Sometimes winning or losing philanthropic support is a question of how you structure the grant proposal.
Foundations approached in recent months by Graham Beal, the Detroit Institute of Arts’ director, had all told him the same thing: They would not provide funds towards the $500 million that Detroit’s emergency manager, Kevyn Orr, said he wanted the museum to come up with (by selling its art or otherwise) to help the beleaguered city emerge from bankruptcy.
At the IFAR panel discussion on DIA’s situation, which I attended on Oct. 24 in New York, Beal revealed: “We’ve been meeting with significant donors.” (He specifically mentioned the Ford Foundation.) “Their answer is: ‘We don’t do this—give money to settle other people’s debts.’…This is a problem that foundations don’t feel it is right for them to respond to.”
So why are the Ford Foundation and others (including the Kresge Foundation, W.K. Kellogg Foundation, Charles Stewart Mott Foundation, Skillman Foundation, Community Foundation for Southeastern Michigan, McGregor Fund, Fred A. and Barbara M. Erb Foundation and Detroit’s Hudson-Webber Foundation, as reported by the Detroit Free Press) now getting behind the so-called “grand bargain” that would give Orr the $500 million he wants from the DIA?
My guess is that this change of heart is due to the change in how the use of the funds is now being defined. While the money could be used to help pay a portion of the pensions that the city owes its workers, the $500 million would, in essence, be used to buy the once-independent museum back from the city, releasing the DIA from Detroit’s onerous oversight and allowing it to function in perpetuity (one hopes) as a stand-alone nonprofit entity, no longer subject to the vagaries of municipal stewardship.
Cannily advised by New York bankruptcy attorney Richard Levin, the DIA had been laying low in the “grand bargain” discussions (scroll to bottom), mediated by U.S. Chief District Judge Gerald Rosen (profiled here). But yesterday the museum announced its “enthusiastic support for the work that has been done to date.” It also “pledged to help refine and implement the plan in the weeks ahead. The plan engages national and local foundations, among other funding sources, to create a mechanism for providing cash for the City, while ensuring the present and future [emphasis added] safety of the DIA collection,” according to the museum’s statement.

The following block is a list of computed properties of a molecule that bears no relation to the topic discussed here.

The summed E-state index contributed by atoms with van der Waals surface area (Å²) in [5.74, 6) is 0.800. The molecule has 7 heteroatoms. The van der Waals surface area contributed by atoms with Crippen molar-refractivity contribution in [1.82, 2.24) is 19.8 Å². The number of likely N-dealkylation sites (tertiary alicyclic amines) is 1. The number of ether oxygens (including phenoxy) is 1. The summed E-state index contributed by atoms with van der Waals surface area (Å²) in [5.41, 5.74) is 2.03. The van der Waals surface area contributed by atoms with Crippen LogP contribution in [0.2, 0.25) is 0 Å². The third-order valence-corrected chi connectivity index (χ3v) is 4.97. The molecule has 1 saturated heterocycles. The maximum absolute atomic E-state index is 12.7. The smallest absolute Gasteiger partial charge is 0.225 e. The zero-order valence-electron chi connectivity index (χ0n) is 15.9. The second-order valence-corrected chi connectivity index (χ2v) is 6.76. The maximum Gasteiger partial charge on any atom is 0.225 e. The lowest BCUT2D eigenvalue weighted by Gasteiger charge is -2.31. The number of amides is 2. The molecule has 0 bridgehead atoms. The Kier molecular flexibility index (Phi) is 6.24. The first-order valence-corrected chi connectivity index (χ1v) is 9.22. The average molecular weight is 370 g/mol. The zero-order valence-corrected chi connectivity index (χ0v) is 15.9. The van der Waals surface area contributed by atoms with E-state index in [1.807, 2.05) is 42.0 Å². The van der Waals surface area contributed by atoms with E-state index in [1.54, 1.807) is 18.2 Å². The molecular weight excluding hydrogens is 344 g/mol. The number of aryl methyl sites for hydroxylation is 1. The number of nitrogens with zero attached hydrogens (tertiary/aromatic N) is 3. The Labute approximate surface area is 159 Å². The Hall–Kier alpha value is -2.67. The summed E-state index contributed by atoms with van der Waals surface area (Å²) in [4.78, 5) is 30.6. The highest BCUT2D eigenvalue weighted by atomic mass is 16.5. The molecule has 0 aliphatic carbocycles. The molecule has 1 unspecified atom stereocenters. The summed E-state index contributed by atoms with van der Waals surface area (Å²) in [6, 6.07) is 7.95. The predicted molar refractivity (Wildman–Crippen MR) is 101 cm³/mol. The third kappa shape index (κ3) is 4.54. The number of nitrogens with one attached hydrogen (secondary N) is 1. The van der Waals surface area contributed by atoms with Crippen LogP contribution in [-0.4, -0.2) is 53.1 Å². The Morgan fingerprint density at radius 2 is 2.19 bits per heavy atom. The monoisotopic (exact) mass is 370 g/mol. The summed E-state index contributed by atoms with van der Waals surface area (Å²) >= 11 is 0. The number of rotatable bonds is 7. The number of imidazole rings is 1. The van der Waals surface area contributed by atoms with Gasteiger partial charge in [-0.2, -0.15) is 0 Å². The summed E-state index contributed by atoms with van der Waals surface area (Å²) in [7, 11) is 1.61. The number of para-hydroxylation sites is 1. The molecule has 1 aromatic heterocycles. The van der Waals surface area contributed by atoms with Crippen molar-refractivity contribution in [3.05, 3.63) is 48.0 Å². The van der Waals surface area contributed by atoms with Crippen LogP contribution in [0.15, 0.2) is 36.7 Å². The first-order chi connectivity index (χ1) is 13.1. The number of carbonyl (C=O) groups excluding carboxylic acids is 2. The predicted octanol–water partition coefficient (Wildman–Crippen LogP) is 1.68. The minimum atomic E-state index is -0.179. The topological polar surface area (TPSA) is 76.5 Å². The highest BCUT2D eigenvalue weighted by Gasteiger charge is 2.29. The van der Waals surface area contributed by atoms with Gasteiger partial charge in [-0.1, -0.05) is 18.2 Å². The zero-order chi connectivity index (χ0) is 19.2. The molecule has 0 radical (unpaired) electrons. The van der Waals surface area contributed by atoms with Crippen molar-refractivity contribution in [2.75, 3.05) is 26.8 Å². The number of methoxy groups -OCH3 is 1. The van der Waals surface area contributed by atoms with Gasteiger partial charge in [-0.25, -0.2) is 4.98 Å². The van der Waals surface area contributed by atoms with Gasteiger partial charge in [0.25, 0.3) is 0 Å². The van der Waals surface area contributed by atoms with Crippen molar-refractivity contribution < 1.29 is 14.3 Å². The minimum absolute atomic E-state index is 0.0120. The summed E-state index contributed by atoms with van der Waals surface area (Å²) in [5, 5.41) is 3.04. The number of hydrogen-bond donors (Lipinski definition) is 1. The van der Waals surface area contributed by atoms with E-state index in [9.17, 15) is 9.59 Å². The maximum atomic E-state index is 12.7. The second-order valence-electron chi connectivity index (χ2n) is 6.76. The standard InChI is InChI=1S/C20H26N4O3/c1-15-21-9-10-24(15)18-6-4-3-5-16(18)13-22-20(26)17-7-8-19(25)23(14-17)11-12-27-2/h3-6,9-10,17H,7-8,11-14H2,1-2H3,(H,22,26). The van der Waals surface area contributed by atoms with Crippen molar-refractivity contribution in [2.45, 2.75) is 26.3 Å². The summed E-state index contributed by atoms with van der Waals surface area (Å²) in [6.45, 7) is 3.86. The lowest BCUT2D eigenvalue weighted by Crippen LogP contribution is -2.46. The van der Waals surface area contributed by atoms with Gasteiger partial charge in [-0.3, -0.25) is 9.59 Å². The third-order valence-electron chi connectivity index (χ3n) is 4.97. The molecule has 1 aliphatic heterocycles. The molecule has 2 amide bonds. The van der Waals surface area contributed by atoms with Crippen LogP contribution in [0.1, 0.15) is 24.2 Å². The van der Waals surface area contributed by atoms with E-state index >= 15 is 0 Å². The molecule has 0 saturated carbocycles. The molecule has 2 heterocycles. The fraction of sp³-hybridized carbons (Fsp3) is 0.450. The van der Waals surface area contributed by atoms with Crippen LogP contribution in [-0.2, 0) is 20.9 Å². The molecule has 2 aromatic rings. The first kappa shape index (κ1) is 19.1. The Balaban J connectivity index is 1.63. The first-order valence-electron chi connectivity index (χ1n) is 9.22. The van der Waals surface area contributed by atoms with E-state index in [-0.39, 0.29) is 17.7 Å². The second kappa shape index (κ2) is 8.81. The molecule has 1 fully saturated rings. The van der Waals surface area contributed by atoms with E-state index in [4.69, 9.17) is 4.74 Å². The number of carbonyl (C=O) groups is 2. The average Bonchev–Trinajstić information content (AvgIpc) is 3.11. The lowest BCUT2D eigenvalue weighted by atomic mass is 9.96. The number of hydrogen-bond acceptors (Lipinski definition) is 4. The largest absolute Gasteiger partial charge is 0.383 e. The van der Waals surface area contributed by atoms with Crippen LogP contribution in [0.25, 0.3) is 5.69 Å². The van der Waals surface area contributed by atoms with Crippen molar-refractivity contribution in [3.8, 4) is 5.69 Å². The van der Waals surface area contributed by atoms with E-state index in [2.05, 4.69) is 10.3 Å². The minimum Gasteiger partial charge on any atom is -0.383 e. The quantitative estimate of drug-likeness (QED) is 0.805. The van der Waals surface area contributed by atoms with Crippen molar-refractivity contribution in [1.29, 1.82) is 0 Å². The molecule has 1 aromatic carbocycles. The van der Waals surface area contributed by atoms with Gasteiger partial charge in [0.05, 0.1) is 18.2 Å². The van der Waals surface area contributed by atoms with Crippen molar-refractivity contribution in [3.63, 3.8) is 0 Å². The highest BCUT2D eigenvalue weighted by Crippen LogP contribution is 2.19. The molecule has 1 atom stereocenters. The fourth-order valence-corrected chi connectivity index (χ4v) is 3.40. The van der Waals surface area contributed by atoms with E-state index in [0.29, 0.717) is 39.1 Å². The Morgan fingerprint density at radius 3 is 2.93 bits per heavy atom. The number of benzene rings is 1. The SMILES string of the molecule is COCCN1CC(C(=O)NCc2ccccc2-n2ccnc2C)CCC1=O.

That’s a meaty objective that a foundation officer can sink his teeth into.
My guess is that not all stakeholders in the Detroit bankruptcy discussions will endorse this solution. They may still clamor for maximum monetization of the DIA’s city-owned artistic assets. If they succeed, they may get more than they bargained for (as Beal explicitly suggested at the IFAR event)—an eviscerated, unsustainable city-owned museum that still has art to be cared for and operating costs to be met, without the crucial financial support of the recently passed tri-county millage (which the counties say they would no longer pay if artworks were sold).
Mark Stryker of the Free Press reports:
Bankruptcy experts cautioned that whatever plan emerges from Rosen’s mediation will still be just a component of an overall solution. Detroit bankruptcy attorney Doug Bernstein said a key will be whether other unsecured creditors object to pensioners receiving what could be perceived as a $500-million bonus. At the same time, many creditors are sure to fiercely contest a plan they believe leaves the DIA collection beyond their reach.
For now, though, Kevyn Orr is in the driver’s seat. By rights, if he gets all the DIA-related money he asked for, that ought to satisfy him.
But will he get it?
As museum development officers know, $500 million (even in pledges that may be paid out over time) is a huge amount to raise in a ridiculously short period: The parties to Judge Rosen’s “grand bargain” discussions reportedly hope to have the details nailed down before Orr issues his initial plan, expected by early January.
It’s a tall order, but I’m putting my bets on the ever resourceful, if battle scarred Beal. But if he wins, his travails aren’t over: He’d still need to raise substantial new endowment funds. As he himself has acknowledged, the 10-year millage was a welcome reprieve but not a permanent solution to the museum’s financial challenges.